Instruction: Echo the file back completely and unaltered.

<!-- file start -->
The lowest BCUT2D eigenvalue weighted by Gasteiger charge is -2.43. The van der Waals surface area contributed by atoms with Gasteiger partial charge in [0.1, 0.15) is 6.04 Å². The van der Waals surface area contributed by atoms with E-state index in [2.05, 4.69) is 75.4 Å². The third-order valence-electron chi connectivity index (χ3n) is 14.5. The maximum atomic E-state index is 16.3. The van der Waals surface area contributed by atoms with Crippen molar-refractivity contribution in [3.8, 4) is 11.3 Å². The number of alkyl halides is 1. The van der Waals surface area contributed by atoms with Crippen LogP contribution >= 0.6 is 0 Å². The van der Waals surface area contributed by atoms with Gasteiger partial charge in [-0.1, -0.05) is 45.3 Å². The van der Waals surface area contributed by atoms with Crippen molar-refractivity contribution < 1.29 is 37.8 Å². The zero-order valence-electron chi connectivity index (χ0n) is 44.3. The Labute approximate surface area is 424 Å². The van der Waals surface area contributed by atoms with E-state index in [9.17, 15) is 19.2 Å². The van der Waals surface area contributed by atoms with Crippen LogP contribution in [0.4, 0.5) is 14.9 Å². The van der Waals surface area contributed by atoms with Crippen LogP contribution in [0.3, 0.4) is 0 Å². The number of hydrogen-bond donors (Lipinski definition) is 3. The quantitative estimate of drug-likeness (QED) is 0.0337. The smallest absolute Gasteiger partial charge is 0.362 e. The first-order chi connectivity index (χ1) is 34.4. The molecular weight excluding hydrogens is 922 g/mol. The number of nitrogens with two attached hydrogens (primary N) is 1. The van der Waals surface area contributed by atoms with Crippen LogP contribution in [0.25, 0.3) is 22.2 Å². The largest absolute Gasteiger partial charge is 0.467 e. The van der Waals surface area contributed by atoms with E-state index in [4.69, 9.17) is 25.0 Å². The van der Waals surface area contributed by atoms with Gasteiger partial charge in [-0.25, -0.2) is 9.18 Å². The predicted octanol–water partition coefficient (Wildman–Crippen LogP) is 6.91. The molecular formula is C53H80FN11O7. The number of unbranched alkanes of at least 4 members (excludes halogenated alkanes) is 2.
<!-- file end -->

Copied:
The lowest BCUT2D eigenvalue weighted by Gasteiger charge is -2.43. The van der Waals surface area contributed by atoms with Gasteiger partial charge in [0.1, 0.15) is 6.04 Å². The van der Waals surface area contributed by atoms with E-state index in [2.05, 4.69) is 75.4 Å². The third-order valence-electron chi connectivity index (χ3n) is 14.5. The maximum atomic E-state index is 16.3. The van der Waals surface area contributed by atoms with Crippen molar-refractivity contribution in [3.8, 4) is 11.3 Å². The number of alkyl halides is 1. The van der Waals surface area contributed by atoms with Crippen LogP contribution >= 0.6 is 0 Å². The van der Waals surface area contributed by atoms with Gasteiger partial charge in [-0.1, -0.05) is 45.3 Å². The van der Waals surface area contributed by atoms with Crippen molar-refractivity contribution < 1.29 is 37.8 Å². The zero-order valence-electron chi connectivity index (χ0n) is 44.3. The Labute approximate surface area is 424 Å². The van der Waals surface area contributed by atoms with E-state index in [9.17, 15) is 19.2 Å². The van der Waals surface area contributed by atoms with Crippen LogP contribution in [0.4, 0.5) is 14.9 Å². The van der Waals surface area contributed by atoms with Crippen LogP contribution in [0.3, 0.4) is 0 Å². The number of hydrogen-bond donors (Lipinski definition) is 3. The quantitative estimate of drug-likeness (QED) is 0.0337. The smallest absolute Gasteiger partial charge is 0.362 e. The first-order chi connectivity index (χ1) is 34.4. The molecular weight excluding hydrogens is 922 g/mol. The number of nitrogens with two attached hydrogens (primary N) is 1. The van der Waals surface area contributed by atoms with Crippen LogP contribution in [0.25, 0.3) is 22.2 Å². The largest absolute Gasteiger partial charge is 0.467 e. The van der Waals surface area contributed by atoms with E-state index in [4.69, 9.17) is 25.0 Å². The van der Waals surface area contributed by atoms with Gasteiger partial charge in [-0.25, -0.2) is 9.18 Å². The predicted octanol–water partition coefficient (Wildman–Crippen LogP) is 6.91. The molecular formula is C53H80FN11O7. The number of unbranched alkanes of at least 4 members (excludes halogenated alkanes) is 2.